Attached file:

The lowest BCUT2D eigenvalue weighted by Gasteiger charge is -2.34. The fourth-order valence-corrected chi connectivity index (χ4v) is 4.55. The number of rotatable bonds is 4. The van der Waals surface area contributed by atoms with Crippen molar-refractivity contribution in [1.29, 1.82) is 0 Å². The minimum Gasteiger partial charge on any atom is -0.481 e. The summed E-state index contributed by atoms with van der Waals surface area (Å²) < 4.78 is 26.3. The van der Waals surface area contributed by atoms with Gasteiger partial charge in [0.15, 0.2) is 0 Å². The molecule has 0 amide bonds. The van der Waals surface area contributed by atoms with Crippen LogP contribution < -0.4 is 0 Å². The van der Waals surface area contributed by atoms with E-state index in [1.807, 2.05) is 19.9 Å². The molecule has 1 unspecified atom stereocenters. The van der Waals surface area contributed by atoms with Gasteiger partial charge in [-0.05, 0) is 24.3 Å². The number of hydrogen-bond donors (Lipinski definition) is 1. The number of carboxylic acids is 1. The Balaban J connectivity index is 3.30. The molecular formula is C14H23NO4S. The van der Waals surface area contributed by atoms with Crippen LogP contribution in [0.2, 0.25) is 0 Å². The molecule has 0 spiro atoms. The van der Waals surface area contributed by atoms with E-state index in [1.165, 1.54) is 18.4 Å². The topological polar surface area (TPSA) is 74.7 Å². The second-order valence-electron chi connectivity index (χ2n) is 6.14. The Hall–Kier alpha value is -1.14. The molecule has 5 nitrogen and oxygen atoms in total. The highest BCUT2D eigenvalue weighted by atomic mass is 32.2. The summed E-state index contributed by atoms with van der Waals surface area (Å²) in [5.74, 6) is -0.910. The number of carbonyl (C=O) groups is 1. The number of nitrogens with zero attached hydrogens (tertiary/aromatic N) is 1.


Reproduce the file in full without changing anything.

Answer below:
The lowest BCUT2D eigenvalue weighted by Gasteiger charge is -2.34. The fourth-order valence-corrected chi connectivity index (χ4v) is 4.55. The number of rotatable bonds is 4. The van der Waals surface area contributed by atoms with Crippen molar-refractivity contribution in [1.29, 1.82) is 0 Å². The minimum Gasteiger partial charge on any atom is -0.481 e. The summed E-state index contributed by atoms with van der Waals surface area (Å²) < 4.78 is 26.3. The van der Waals surface area contributed by atoms with Gasteiger partial charge in [0.15, 0.2) is 0 Å². The molecule has 0 amide bonds. The van der Waals surface area contributed by atoms with Crippen LogP contribution < -0.4 is 0 Å². The van der Waals surface area contributed by atoms with E-state index in [1.807, 2.05) is 19.9 Å². The molecule has 1 unspecified atom stereocenters. The van der Waals surface area contributed by atoms with Gasteiger partial charge in [-0.05, 0) is 24.3 Å². The number of hydrogen-bond donors (Lipinski definition) is 1. The number of carboxylic acids is 1. The Balaban J connectivity index is 3.30. The molecular formula is C14H23NO4S. The van der Waals surface area contributed by atoms with Crippen LogP contribution in [0.2, 0.25) is 0 Å². The molecule has 0 spiro atoms. The van der Waals surface area contributed by atoms with E-state index in [1.165, 1.54) is 18.4 Å². The topological polar surface area (TPSA) is 74.7 Å². The second-order valence-electron chi connectivity index (χ2n) is 6.14. The Hall–Kier alpha value is -1.14. The molecule has 5 nitrogen and oxygen atoms in total. The highest BCUT2D eigenvalue weighted by atomic mass is 32.2. The summed E-state index contributed by atoms with van der Waals surface area (Å²) in [5.74, 6) is -0.910. The number of carbonyl (C=O) groups is 1. The number of nitrogens with zero attached hydrogens (tertiary/aromatic N) is 1.